Loss of historic buildings in town centre blaze is devastating, says Sudbury Society

An aerial view of the aftermath of the Sudbury fire

An aerial view of the aftermath of the Sudbury fire - Credit: Sarah Lucy brown

Centuries of history may have been lost when several buildings in the centre of Sudbury succumbed to fire damage yesterday and Sunday.

The site of the HSBC building

The site of the HSBC building - Credit: The Sudbury Society

The major blaze struck in the heart of the town disfiguring some structures and destroying others.

The worst affected building was the Goldsmith’s Mansion, home to the Oxfam shop, Celebrities Nails and several flats.

The fire broke out in the building, which was built in 1776. It completely collapsed at around 2am yesterday morning. Premises on both sides were also affected.

On one side, the centuries-old buildings, formerly The Anchor pub, were severely damaged. The Cobblers and Keys shop was the worst affected, adjoining directly onto the nail salon next door, while half of the roof space of above the Javelin clothing shop was damaged by the fire.

Oxfam shop that was totally devastated in the fire. Former Mattingly’s, Sudbury
c1906. The facade o

Oxfam shop that was totally devastated in the fire. Former Mattinglys, Sudbury c1906. The facade of the shop still survives intact although it has been through a number of changes of occupancy since Mattingly's closed." - Credit: The Sudbury Society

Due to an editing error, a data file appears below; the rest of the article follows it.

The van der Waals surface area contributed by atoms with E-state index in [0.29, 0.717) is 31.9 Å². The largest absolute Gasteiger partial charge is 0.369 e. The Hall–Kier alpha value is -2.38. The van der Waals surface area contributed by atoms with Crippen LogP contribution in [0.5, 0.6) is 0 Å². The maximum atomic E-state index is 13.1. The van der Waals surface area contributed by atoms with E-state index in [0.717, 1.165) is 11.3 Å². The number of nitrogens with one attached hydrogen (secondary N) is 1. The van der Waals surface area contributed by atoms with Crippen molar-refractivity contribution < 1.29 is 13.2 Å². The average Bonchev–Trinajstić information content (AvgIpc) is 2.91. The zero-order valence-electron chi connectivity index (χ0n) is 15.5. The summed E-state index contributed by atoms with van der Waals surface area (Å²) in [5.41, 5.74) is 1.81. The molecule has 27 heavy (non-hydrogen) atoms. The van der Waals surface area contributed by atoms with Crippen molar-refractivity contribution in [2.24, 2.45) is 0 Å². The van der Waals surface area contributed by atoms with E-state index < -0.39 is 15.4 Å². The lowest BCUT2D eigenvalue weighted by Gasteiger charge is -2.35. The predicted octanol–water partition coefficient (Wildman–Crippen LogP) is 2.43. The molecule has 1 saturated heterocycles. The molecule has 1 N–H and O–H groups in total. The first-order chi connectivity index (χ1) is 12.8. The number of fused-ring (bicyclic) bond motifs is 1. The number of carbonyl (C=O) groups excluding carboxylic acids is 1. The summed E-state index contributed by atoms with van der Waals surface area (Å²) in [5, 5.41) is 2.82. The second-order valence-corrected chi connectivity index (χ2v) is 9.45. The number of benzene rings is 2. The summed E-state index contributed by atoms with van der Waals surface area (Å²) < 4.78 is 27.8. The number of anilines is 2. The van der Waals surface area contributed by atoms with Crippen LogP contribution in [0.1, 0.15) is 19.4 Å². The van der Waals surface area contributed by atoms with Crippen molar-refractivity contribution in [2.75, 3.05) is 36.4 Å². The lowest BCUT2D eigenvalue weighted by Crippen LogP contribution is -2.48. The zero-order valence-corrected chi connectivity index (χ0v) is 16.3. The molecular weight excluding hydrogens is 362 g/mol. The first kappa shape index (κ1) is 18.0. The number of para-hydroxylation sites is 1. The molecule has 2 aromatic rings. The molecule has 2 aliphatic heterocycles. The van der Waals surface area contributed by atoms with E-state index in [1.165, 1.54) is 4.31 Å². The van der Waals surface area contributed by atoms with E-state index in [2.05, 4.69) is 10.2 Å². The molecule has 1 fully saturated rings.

On the other side, where Oxfam once stood, is the HSBC bank, which occupies the former 19th Century Andrew’s Bazaar and 20th Century Midland Bank buildings. The 19th Century part of HSBC, which still has features from an earlier 17th Century building, has been severely damaged, with the front and back walls both at risk of collapsing.

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In the 15th to 16th Century, a pub, called The White Hart, took up the entirety of the site, from the Anchor Pub (Javelin) right up to the bank on the corner.

A spokesman for the Sudbury Society said: “We are devastated at the loss of four or the five historic buildings in the town.

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“They are irreplaceable and collectively formed a skyline at the end of Market Hill which reflects the heritage of the town and form part of the very rich character of Sudbury.

“All the buildings, destroyed or damaged were Grade II listed, and would appear to be 40-44 Friars Street.

“The brick-fronted building that suffered total dereliction was long known as Mattingly’s – R Mattingly, Gentlemen’s Outfitter, 41-42 Market Hill.”

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